Cale was playing The Greyhound in Croydon, England. During Heartbreak Hotel a dead chicken was introduced on stage which Cale decapitated with a meat cleaver. Two of his bandmembers, both vegetarians, were not amused. They walked.
This stunt haunts him until this day, but he did not kill a chicken on stage. The roadie did. Backstage.
"I am singing, 'We could be so lonely,' swinging the chicken around by its feet, nobody in the audience knowing it was dead, 'we could be so –' Twhok! I decapitated it and threw the body into the slam dancers at the front of the stage, and I threw the head past them. It landed in somebody's Pimm's."
Plays organ on the title track of Dancer With Bruised Knees, an album by Kate & Anne McGarrigle. Plays marima on Be My Baby.
Chris Spedding joins Cale on stage at the Roundhouse in London for the encore of Baby, What You Want Me To Do, May 10.
Plays keyboards on the Only Women Bleed single. This is included in the cd-reissue Julie Covington ... plus album.
Harvey Gold - guitarist, bassist, and keyboardist for the experimental rock and new wave band Tin Huey - covers Close Watch. It is the A-side of his 7" solo single Experiments.
Chickenshit is a putdown for the band members who walked off stage after the Croydon incident. Backup vocals by Jane Friedman.
Punk takes off in a big way in the UK. The new kids on the block are in awe of the fact that Cale has produced the first albums by Patti Smith (1975) and The Stooges (1969). He is considered to be cool enough to help them out to commit their angry sounds to vinyl.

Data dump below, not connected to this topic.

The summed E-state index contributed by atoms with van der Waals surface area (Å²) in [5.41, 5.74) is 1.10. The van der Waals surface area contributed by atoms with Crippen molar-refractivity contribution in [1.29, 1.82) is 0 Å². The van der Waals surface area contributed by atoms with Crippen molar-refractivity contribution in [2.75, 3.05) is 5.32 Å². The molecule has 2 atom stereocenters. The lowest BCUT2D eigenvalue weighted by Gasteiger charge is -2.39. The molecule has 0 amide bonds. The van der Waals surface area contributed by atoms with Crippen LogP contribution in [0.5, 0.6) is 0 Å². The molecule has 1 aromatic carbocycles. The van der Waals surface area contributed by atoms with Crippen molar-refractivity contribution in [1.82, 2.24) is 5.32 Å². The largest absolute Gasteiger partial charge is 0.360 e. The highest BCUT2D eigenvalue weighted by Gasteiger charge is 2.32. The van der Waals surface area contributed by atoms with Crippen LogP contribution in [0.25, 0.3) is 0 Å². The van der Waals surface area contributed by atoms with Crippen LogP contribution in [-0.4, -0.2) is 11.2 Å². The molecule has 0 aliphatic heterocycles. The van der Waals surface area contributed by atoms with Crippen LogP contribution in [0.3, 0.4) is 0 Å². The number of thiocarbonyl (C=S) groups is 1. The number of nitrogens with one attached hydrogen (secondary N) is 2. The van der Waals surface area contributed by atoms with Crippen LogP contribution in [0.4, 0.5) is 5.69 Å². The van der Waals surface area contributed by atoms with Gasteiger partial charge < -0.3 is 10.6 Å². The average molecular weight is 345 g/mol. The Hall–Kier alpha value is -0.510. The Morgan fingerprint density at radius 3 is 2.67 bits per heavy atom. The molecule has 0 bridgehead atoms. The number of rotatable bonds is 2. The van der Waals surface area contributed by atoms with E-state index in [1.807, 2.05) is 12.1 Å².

Label owner Miles Copeland hooks him up with The Police, but there's no chemistry and the sessions were aborted.
Cale produces three bands:
(Thanks to Laurent Cobac <firstname.lastname@example.org> for the cover scan)
Cale foots the bill for a workshop album recorded at the Bearsville studios (New York just west of Woodstock). From mickronson.com:
By late 1977, Ian and Corky came together and decided to give it another go. Ian suggested bringing Mick Ronson in, and the trio began rehearsing and hanging out together. John Cale was recording in an adjacent studio one night, so Mick suggested dropping in to see him. At Cale's urging, the group decided spontaneously to record an album, so the four - Hunter, Ronson, Laing, and Cale - recorded about an hours' worth of material on Cale's dime.
Ian Hunter: 'When I worked with Cale, that was great, really great. He brings something into a room, an aura. We did an album once, a workshop album. It was with Corky Laing and Mick Ronson. It was some great stuff, all the lyrics were stream of consciousness. Apparently, I’m one of the few people who can do that, if I get excited enough. I can reel off words without writing them down. They just come. We had it going for two nights, and it was great.'